TSR: White House response
WOLF BLITZER: Car bombs, mortars and rockets are adding to the carnage in Baghdad today. Dozens of fresh casualties are reported there and police say they found dozens more bullet-riddled bodies on the streets of the capital.
Should the U.S. be talking with insurgents right now?
CNN's Michael Ware is joining us once again from Baghdad -- Michael, thanks very much.
You had a fascinating report on these insurgents now suggesting that they would like to enter into direct talks with the Bush administration.
Listen to the White House press secretary, Tony Snow. He responded to that earlier today.
(BEGIN VIDEO CLIP)
TONY SNOW, WHITE HOUSE PRESS SECRETARY: There are two things insurgent leaders don't want. They don't want you to know who they are and they don't want you to know where they live.
Under such circumstances, it's very difficult to have regular meetings with them. So what you really have here is a situation in which the Iraqis have their own way of communicating, sometimes through third parties. But let's reiterate, reconciliation is a key part of what the prime minister is trying to do.
(END VIDEO CLIP)
BLITZER: He's referring to the Iraqi prime minister, Nouri al-Maliki.
What do you make of that White House reaction to your exclusive reports?
MICHAEL WARE, CNN CORRESPONDENT: Well, Wolf, I mean it's a stated fact, as we've heard from the U.S. ambassador himself, Zalman Khalilzad, that the United States has had dialogues, contact, communication, back channel flows with the Sunni insurgency.
What they've been targeting from the beginning, certainly since the end of the Bremer administration and the arrival of Ambassador John Negroponte as the U.S. representative here in Baghdad, is to reach out primarily to the old Baath apparatus that Bremer's administration so rapidly dismantled after the war.
That conversation continues. However, the Baathists and the insurgents out there are disillusioned with what they see as a less than genuine U.S. response -- Wolf.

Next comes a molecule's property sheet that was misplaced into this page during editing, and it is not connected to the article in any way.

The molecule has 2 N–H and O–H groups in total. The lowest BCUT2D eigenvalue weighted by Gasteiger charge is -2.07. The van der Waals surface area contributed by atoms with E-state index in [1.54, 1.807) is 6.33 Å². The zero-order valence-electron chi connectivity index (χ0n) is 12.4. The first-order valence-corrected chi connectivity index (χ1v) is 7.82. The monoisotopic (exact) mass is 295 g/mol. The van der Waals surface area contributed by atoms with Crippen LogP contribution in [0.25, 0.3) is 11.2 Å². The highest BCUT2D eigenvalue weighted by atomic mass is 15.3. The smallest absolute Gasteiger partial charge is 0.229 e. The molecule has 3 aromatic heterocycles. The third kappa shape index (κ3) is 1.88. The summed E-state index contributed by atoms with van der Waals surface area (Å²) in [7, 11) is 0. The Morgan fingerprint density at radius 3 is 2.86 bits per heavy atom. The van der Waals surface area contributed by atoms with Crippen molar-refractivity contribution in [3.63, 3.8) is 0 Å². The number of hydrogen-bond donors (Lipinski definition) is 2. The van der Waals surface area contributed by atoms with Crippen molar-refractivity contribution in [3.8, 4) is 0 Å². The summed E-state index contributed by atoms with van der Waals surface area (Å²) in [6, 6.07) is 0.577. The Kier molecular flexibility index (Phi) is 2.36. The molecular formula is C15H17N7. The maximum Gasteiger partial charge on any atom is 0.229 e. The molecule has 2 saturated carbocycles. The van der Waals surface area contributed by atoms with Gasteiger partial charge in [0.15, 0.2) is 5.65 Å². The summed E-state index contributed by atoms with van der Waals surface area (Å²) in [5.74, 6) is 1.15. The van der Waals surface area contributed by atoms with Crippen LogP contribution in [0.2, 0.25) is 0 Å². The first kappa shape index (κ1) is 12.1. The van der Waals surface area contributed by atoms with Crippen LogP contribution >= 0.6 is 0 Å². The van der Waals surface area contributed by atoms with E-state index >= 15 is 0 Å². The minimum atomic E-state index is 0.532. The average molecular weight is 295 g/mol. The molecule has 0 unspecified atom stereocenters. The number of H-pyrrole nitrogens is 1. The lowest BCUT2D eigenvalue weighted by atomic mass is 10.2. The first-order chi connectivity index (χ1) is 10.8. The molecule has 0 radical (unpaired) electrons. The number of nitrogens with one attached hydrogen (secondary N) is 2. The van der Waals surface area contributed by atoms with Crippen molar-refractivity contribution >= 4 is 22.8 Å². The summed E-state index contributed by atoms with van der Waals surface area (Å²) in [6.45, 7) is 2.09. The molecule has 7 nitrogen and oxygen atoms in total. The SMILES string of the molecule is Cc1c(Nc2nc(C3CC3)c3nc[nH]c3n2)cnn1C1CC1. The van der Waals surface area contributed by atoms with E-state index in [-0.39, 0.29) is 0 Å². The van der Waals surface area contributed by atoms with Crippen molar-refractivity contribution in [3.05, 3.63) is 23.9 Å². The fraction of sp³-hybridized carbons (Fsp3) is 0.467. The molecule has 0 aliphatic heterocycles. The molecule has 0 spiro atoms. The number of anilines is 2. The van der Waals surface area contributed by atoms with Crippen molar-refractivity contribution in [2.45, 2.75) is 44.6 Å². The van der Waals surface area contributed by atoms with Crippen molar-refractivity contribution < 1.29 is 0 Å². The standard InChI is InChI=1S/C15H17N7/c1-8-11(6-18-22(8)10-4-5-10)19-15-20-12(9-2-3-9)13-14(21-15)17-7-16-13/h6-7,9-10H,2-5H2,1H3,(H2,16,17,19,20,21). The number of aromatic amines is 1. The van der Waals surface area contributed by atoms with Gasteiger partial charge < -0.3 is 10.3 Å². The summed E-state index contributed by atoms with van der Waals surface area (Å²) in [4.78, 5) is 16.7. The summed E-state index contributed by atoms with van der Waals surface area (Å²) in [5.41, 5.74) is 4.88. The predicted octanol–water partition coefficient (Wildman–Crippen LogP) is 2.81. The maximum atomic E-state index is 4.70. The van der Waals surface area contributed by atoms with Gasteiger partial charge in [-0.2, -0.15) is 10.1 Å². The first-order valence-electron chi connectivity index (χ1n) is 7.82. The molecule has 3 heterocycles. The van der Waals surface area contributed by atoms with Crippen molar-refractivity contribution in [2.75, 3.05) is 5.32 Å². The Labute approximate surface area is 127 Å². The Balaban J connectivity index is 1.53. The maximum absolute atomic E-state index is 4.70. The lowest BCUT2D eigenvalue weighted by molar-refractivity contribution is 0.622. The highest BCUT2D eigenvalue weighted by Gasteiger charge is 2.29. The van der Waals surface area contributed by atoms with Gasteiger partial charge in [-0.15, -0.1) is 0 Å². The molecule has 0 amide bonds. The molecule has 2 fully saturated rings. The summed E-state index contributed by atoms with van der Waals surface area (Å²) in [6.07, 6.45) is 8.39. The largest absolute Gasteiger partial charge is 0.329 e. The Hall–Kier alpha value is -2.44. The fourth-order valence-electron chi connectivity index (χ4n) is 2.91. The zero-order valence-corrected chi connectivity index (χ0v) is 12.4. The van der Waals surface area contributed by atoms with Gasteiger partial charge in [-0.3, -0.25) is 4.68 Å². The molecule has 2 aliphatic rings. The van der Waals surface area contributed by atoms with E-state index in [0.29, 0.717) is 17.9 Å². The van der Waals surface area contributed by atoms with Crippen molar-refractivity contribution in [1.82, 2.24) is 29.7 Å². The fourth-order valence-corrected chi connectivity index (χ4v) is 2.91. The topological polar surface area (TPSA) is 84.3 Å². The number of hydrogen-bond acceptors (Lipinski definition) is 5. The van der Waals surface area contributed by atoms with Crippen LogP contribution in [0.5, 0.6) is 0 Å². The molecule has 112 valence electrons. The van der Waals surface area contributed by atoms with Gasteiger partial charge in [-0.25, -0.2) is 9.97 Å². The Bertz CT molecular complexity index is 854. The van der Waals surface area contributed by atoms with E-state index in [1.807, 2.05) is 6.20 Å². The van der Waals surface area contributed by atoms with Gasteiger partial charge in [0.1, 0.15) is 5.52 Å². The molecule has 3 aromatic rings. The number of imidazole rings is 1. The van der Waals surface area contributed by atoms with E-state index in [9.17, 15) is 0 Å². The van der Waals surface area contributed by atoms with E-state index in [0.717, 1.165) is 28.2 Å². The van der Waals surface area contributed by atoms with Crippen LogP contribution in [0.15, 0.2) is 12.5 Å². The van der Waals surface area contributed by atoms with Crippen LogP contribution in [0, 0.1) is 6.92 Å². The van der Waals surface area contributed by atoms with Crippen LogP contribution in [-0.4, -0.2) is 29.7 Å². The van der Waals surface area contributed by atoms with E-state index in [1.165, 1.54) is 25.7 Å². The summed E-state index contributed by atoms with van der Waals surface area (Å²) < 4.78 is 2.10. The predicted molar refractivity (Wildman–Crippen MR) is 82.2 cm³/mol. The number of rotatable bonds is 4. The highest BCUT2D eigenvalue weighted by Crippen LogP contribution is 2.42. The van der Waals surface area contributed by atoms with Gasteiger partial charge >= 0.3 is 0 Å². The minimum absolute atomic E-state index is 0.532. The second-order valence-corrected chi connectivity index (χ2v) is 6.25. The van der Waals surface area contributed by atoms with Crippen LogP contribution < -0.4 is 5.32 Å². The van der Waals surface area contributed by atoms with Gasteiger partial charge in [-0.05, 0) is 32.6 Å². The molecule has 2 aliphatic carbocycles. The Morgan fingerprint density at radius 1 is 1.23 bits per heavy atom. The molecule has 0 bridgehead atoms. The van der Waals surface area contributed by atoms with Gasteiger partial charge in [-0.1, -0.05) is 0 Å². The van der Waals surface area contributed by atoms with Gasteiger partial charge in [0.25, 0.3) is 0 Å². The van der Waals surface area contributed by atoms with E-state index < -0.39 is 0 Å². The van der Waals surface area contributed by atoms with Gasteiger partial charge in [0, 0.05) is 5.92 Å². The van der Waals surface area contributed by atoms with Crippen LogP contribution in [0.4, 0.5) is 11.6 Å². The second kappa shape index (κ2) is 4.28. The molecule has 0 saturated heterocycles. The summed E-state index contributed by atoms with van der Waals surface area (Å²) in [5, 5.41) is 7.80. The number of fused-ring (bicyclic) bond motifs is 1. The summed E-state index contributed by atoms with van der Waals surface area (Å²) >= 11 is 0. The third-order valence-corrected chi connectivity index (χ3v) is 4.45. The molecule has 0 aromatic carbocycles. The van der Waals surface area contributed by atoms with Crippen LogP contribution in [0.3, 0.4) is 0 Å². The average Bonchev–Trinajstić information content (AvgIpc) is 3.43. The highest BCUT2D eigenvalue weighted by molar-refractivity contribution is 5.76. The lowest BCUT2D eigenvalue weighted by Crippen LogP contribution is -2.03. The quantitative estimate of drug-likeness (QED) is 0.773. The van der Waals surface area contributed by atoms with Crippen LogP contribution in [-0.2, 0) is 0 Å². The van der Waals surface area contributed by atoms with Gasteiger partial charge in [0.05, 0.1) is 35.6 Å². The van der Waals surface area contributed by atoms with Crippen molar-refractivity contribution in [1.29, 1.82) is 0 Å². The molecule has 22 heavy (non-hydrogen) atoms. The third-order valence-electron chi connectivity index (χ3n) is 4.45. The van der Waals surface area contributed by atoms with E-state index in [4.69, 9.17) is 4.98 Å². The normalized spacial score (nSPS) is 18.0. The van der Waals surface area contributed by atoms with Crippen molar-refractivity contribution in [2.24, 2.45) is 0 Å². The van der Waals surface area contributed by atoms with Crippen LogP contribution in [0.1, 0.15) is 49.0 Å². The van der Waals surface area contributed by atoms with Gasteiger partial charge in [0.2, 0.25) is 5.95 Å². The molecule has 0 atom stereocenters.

BLITZER: What about Maliki, the prime minister? Is he feeling any heat from the U.S. government, the Bush administration, members of Congress to start dealing with these death squads, these militias? Or is he resisting that pressure?
WARE: Well, Wolf, obviously, all of this is conducted behind closed doors and on secure phone communications.
However, I think it's very clear from what little there has that's fallen from the table publicly, the crumbs that we can piece together, that, yes, there clearly is pressure.
Look at Secretary Rice's language when she visited most recently in Baghdad. It was very much tougher talk than we've seen on her previous visit back in April.
The U.S. needs to see change and they need to see it now. They need to see the Baghdad security plan working. And, quite frankly, it's stalled. They need to see Nouri al-Maliki, the last possible hope they might have for the democratic model here, the man they've invested so much in, succeed.
Yet what is he doing?
He's refused to dismantle the militias and according to an interview with one U.S. paper, he's preventing U.S. forces from going into the heart of the capital, where the largest militia comes from -- Wolf.
BLITZER: And that would be Sadr City.
Michael Ware reporting for us.
Thanks very much.